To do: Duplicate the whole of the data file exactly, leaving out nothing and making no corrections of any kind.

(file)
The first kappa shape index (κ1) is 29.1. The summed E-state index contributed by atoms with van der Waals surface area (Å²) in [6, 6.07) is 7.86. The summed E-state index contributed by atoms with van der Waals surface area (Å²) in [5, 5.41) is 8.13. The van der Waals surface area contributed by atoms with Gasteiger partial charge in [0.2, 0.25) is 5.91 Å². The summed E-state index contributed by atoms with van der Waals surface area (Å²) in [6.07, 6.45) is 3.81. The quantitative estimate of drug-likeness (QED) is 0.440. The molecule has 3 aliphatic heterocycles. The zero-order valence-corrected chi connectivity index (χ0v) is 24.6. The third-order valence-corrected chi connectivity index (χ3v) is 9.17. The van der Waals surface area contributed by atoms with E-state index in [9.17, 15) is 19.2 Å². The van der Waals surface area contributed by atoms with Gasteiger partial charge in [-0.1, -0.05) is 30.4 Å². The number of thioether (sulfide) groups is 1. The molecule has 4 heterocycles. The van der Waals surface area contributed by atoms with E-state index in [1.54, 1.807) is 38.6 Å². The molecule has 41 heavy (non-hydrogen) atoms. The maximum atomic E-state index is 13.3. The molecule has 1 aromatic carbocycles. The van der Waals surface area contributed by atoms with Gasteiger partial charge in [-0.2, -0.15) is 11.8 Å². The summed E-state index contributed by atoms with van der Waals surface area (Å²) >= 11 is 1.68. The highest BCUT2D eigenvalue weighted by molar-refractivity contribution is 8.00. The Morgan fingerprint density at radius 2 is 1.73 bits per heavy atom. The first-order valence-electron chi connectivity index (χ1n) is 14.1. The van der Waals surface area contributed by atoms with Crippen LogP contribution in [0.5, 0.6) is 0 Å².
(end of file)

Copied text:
The first kappa shape index (κ1) is 29.1. The summed E-state index contributed by atoms with van der Waals surface area (Å²) in [6, 6.07) is 7.86. The summed E-state index contributed by atoms with van der Waals surface area (Å²) in [5, 5.41) is 8.13. The van der Waals surface area contributed by atoms with Gasteiger partial charge in [0.2, 0.25) is 5.91 Å². The summed E-state index contributed by atoms with van der Waals surface area (Å²) in [6.07, 6.45) is 3.81. The quantitative estimate of drug-likeness (QED) is 0.440. The molecule has 3 aliphatic heterocycles. The zero-order valence-corrected chi connectivity index (χ0v) is 24.6. The third-order valence-corrected chi connectivity index (χ3v) is 9.17. The van der Waals surface area contributed by atoms with E-state index in [9.17, 15) is 19.2 Å². The van der Waals surface area contributed by atoms with Gasteiger partial charge in [-0.1, -0.05) is 30.4 Å². The number of thioether (sulfide) groups is 1. The molecule has 4 heterocycles. The van der Waals surface area contributed by atoms with E-state index in [1.54, 1.807) is 38.6 Å². The molecule has 41 heavy (non-hydrogen) atoms. The maximum atomic E-state index is 13.3. The molecule has 1 aromatic carbocycles. The van der Waals surface area contributed by atoms with Gasteiger partial charge in [-0.2, -0.15) is 11.8 Å². The summed E-state index contributed by atoms with van der Waals surface area (Å²) >= 11 is 1.68. The highest BCUT2D eigenvalue weighted by molar-refractivity contribution is 8.00. The Morgan fingerprint density at radius 2 is 1.73 bits per heavy atom. The first-order valence-electron chi connectivity index (χ1n) is 14.1. The van der Waals surface area contributed by atoms with Crippen LogP contribution in [0.5, 0.6) is 0 Å².